Posts Tagged ‘Crime’

By Dr. George William Mugwanya in

NORTHWESTERN UNIVERSITY JOURNAL OF INTERNATIONAL HUMAN RIGHTS

I.    INTRODUCTION

¶ 1         This commentary appraises recent developments in international criminal law, with an emphasis on the jurisprudence engendered by the U.N. International Criminal Tribunal for Rwanda (“ICTR” or “Tribunal”) during 2007. It evaluates trends in the ICTR’s jurisprudence during the year 2007 in relation to substantive, procedural and evidentiary aspects of international criminal law. (more…)

By Peter Tonge

Student, Robson Hall Faculty of Law

University of Manitoba Winnipeg, Manitoba Canada R3T 2N2 (more…)

By: Tom Ndahiro
In June 1994, towards the last weeks of the genocide, Cardinal Roger ETCHEGARAY was sent by Pope John Paul II to Rwanda. During his visit, the Holy See envoy met with several clerics, priests and nuns.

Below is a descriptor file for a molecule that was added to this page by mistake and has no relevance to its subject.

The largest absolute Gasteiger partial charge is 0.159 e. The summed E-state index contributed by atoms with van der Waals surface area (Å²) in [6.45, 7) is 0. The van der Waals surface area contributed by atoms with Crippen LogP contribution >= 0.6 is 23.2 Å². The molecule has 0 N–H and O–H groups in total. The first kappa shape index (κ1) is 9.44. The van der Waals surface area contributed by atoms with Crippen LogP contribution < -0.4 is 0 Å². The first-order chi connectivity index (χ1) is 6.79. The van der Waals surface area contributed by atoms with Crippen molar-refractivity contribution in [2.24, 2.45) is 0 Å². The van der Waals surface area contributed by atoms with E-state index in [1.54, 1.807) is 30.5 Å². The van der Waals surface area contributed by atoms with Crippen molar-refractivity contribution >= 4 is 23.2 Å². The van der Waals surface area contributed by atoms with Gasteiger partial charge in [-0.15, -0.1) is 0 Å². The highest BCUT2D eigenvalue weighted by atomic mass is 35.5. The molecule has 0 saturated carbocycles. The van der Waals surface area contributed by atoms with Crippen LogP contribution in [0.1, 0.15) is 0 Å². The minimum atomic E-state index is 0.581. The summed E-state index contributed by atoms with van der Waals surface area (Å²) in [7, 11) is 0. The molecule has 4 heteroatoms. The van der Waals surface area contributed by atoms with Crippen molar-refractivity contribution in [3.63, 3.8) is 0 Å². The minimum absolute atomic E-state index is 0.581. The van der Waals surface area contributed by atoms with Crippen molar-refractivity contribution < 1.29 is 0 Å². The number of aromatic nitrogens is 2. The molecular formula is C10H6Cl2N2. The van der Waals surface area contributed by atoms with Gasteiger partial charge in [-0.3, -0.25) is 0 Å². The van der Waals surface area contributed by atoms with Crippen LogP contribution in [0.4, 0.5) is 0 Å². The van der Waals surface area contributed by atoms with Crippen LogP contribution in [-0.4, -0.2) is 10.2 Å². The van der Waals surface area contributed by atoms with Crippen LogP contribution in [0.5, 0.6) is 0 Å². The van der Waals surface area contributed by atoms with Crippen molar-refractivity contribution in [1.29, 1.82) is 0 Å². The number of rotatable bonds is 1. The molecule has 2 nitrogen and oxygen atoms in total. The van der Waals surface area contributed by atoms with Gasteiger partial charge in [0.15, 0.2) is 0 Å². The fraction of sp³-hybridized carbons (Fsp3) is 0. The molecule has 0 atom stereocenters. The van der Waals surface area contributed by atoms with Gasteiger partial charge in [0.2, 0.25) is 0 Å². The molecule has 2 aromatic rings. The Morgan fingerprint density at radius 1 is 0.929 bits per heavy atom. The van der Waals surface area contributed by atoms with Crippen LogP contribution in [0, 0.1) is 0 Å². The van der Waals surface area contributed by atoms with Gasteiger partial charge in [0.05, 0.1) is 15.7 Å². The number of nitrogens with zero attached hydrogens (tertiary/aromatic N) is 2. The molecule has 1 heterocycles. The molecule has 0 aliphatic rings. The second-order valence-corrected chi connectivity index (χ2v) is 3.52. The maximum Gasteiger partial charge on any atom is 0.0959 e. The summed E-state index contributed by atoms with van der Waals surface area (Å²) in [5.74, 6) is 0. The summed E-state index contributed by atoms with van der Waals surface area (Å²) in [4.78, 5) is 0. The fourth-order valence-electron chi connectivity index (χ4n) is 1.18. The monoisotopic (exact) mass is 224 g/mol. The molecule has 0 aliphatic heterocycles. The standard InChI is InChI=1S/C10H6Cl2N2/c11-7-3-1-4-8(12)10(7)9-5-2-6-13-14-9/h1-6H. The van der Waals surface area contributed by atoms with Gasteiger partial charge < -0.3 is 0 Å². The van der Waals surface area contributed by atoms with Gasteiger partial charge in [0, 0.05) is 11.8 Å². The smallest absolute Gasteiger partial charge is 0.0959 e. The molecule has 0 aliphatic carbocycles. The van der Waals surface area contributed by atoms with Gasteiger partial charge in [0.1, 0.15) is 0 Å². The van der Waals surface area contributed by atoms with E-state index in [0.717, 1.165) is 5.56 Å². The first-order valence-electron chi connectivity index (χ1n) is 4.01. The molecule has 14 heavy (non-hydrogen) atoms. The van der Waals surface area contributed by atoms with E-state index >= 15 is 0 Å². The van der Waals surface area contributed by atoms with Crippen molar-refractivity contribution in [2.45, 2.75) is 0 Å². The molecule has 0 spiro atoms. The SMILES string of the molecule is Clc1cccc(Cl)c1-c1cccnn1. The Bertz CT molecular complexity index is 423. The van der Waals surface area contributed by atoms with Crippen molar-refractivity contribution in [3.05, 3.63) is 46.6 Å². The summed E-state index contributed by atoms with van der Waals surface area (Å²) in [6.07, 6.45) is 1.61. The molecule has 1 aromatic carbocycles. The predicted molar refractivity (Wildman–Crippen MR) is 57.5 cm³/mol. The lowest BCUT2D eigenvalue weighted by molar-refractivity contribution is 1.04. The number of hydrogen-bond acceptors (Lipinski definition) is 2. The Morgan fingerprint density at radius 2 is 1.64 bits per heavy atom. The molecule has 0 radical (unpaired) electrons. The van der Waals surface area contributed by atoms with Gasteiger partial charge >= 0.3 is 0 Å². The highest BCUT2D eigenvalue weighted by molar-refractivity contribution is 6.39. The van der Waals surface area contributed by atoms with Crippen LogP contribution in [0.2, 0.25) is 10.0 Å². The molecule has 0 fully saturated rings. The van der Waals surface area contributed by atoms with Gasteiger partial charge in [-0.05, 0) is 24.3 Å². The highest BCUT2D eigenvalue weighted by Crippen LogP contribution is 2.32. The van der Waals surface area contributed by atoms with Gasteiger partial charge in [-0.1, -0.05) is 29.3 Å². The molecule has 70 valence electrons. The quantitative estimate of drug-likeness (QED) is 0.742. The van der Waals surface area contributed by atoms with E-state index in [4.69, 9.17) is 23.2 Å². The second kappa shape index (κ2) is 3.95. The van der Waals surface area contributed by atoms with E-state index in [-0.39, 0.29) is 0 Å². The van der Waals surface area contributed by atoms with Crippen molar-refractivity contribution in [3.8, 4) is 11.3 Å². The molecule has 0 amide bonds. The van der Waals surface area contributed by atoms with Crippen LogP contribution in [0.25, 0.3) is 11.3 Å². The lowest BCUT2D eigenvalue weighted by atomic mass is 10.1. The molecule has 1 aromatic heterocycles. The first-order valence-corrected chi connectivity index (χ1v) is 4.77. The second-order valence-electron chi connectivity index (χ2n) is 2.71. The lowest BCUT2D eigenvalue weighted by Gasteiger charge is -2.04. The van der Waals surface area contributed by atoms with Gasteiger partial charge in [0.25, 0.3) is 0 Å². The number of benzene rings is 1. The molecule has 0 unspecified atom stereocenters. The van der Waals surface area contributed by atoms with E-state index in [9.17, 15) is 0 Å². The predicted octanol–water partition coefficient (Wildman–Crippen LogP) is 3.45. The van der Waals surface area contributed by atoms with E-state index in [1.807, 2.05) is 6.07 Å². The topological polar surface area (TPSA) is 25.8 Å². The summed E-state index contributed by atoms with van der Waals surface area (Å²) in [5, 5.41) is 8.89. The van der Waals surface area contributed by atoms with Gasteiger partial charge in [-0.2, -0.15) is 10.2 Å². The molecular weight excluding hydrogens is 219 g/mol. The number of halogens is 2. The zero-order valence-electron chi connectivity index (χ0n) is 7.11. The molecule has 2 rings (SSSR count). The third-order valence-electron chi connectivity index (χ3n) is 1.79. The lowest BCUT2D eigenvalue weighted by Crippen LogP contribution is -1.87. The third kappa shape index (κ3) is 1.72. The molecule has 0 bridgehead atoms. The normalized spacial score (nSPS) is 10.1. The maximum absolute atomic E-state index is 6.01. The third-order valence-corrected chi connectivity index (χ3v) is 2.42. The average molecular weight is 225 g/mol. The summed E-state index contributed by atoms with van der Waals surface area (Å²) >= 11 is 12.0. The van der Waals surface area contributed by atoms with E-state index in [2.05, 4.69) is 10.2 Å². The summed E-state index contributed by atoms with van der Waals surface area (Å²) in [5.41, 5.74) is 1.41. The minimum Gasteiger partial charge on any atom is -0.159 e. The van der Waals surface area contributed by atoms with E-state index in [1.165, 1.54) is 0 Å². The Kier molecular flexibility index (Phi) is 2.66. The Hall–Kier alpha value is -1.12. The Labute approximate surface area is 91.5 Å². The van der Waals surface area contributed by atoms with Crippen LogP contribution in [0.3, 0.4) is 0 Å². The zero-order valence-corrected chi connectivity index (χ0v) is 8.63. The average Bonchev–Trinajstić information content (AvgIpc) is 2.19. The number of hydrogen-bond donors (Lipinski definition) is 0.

At the Junior Seminary of Butare, Etchegaray met with priests and had discussions with them. During this meeting, Bishop Misago told him that the reason why Tutsi priests were killed was that the population had lost trust in them.
Eyewitnesses told me he then proposed to Cardinal Etchegaray to find another place for Tutsi priests outside Rwanda. Etchegaray never felt outraged by such words! Bishop Misago has confirmed to me that he said this, but claimed it was for their safety! (more…)

By: Tom Ndahiro

Introduction

Between April and July 1994, the world tried to ignore the annihilation of Tutsi in Rwanda. Today, it is impossible for anyone to forget the genocide. In particular, for survivors – those I call “living victims” – the genocide is a daily reality: it stole their friends and relatives, their plans and aspirations, and continues to haunt them. Raphael Lemkin argued that genocide is coordinated plans to destroy the essential foundations of the life of a group so that it withers and dies like a plant that has suffered blight. Genocide is a crime against all of humankind; against all notions of human civilisation. But it is also a deeply personal crime committed against individuals who re-live the memories of the genocide like a vicious, recurring nightmare. Survivors remain victims of the perpetrators, many of whose ongoing preoccupation is to alter or erase the world’s memory of the genocide. (more…)